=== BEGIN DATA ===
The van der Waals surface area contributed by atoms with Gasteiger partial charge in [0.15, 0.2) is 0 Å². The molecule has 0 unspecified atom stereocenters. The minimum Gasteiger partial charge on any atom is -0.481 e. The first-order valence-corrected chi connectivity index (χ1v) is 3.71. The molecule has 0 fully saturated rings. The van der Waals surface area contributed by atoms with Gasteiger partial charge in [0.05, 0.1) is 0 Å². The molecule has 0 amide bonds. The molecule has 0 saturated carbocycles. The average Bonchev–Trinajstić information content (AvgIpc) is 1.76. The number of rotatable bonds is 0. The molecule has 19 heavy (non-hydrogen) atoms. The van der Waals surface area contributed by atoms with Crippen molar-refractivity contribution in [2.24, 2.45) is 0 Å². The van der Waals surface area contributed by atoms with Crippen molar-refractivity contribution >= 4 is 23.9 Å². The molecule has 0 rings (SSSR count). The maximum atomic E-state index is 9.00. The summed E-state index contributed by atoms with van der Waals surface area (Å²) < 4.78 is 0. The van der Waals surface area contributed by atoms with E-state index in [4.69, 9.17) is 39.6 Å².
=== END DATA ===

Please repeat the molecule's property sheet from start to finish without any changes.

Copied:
The van der Waals surface area contributed by atoms with Gasteiger partial charge in [0.15, 0.2) is 0 Å². The molecule has 0 unspecified atom stereocenters. The minimum Gasteiger partial charge on any atom is -0.481 e. The first-order valence-corrected chi connectivity index (χ1v) is 3.71. The molecule has 0 fully saturated rings. The van der Waals surface area contributed by atoms with Gasteiger partial charge in [0.05, 0.1) is 0 Å². The molecule has 0 amide bonds. The molecule has 0 saturated carbocycles. The average Bonchev–Trinajstić information content (AvgIpc) is 1.76. The number of rotatable bonds is 0. The molecule has 19 heavy (non-hydrogen) atoms. The van der Waals surface area contributed by atoms with Crippen molar-refractivity contribution in [2.24, 2.45) is 0 Å². The van der Waals surface area contributed by atoms with Crippen molar-refractivity contribution >= 4 is 23.9 Å². The molecule has 0 rings (SSSR count). The maximum atomic E-state index is 9.00. The summed E-state index contributed by atoms with van der Waals surface area (Å²) < 4.78 is 0. The van der Waals surface area contributed by atoms with E-state index in [4.69, 9.17) is 39.6 Å².